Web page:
CTSI’s Community Research Van

Minnesota legislator and staff members tour CTSI's Community Research Van

August 20, 2015

Minnesota House Representative Joe Schomacker and several staff members from the Minnesota House of Representatives’ Higher Education and Health and Human Services Committees toured CTSI’s Community Research Van at the University of Minnesota campus last week. 

“I was impressed with the University’s efforts to engage the community in research that aims to create a healthier future for everyone,” said Rep. Schomacker, Chair of the House Aging and Long-Term Care Committee. “CTSI’s Community Research Van is one exciting way the University is conducting health studies out in the community and advancing research that can add real value to the lives of Minnesotans.”

The Community Research Van is used to conduct health research studies in the community and can be used by University-community research collaboration studies. It is equipped with instruments and tools to measure weight, height, cholesterol, heart rate, body composition, blood sugar, and blood pressure, and includes internet connectivity and space for private interviews. 

Earlier this year, the van was brought into the CTSI umbrella of services and offered at no charge to community and University collaboration health research projects happening in the five-state area. Previously, it was jointly funded by the University of Minnesota and the Mayo Clinic. 

Mobile research

University of Minnesota researcher Mark Pereira, PhD, Associate Professor, Epidemiology and Community Health, has twice used the Community Research Van for community-based health research studies over the last several years.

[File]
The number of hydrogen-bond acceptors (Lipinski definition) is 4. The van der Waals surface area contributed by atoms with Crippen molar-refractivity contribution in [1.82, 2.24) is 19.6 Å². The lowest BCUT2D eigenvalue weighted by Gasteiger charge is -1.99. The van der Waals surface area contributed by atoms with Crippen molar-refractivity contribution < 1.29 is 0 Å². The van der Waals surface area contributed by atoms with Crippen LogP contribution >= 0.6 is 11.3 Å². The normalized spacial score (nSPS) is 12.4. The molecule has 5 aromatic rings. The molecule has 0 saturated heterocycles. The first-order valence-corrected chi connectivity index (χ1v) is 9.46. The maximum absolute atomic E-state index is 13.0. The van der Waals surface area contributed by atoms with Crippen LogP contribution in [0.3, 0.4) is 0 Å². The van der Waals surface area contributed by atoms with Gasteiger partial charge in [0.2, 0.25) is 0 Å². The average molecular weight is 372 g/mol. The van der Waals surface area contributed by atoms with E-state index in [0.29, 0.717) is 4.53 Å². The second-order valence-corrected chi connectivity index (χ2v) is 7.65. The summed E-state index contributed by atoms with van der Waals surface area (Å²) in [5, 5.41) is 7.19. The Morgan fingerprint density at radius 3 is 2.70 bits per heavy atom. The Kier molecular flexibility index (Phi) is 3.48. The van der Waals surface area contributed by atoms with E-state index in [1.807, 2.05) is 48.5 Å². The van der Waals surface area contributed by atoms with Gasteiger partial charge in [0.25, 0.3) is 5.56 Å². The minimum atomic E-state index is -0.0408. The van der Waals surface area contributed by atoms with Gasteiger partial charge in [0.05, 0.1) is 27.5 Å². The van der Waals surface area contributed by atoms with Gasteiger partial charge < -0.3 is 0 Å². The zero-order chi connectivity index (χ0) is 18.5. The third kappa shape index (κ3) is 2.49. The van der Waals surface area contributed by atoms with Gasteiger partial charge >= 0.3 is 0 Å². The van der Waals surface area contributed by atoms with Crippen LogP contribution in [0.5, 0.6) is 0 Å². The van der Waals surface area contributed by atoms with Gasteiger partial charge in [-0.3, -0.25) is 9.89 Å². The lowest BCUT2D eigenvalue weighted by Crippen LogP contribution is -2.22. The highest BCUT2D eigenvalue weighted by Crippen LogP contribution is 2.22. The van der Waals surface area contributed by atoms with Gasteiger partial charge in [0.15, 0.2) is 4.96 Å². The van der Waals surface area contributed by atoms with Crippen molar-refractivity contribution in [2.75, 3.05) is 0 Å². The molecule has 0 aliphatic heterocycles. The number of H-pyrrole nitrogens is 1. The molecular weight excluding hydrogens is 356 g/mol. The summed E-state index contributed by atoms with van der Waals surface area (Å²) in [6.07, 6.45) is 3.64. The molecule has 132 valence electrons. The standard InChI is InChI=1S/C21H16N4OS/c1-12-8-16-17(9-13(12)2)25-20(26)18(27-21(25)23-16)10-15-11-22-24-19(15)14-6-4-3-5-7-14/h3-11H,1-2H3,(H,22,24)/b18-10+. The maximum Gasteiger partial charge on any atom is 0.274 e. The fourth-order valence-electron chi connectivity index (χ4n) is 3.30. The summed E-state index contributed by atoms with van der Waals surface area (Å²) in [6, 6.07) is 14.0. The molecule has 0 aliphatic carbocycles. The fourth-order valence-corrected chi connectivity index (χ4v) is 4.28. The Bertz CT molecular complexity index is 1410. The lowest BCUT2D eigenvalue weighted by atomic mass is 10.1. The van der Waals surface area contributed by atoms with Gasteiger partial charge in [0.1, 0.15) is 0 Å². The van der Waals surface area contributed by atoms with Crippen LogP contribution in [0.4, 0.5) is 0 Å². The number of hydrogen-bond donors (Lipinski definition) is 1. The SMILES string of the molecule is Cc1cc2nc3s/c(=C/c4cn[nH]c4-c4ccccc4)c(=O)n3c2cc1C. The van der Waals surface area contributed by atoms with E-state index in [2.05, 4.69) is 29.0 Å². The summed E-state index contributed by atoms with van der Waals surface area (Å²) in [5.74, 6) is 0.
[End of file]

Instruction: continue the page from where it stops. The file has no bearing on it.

The first project, supported by the University of Minnesota Obesity Prevention Center and a grant from the Minnesota Partnership for Biotechnology and Medical Genomics, evaluated a one-month intervention to decrease sitting, sedentary time, and increase light physical activity in 28 sedentary office workers, employing a randomized cross-over experimental design using sit-stand workstations. 

“The van, which was located in the Minneapolis Warehouse District for this study, was used for private interviews and DXA scans for body composition,” Pereira said. “The study produced two papers in peer review journals.”

The second study, supported by the University of Minnesota and Mayo Clinic CTSA Summa Award, was a six-month randomized trial that studied the longer-term impact of the sit-stand workstation to decrease sedentary time in office workers and to evaluate cardiometabolic risk factors in addition to changes in sedentary time. The study included 267 subjects and took place at four worksites in the Twin Cities metro area. The manuscript is under peer review and two presentations were given at national meetings. 

Research studies best suited for using the van include those that:

  • Interact with the public and require collecting data through surveys, focus groups, biospecimens, anthropometric measurements, or other similar means.
  • Have the potential to significantly impact individual and population health in concrete and tangible ways.
  • Hold the promise of securing external grant support in order to develop long-term research and evaluation projects.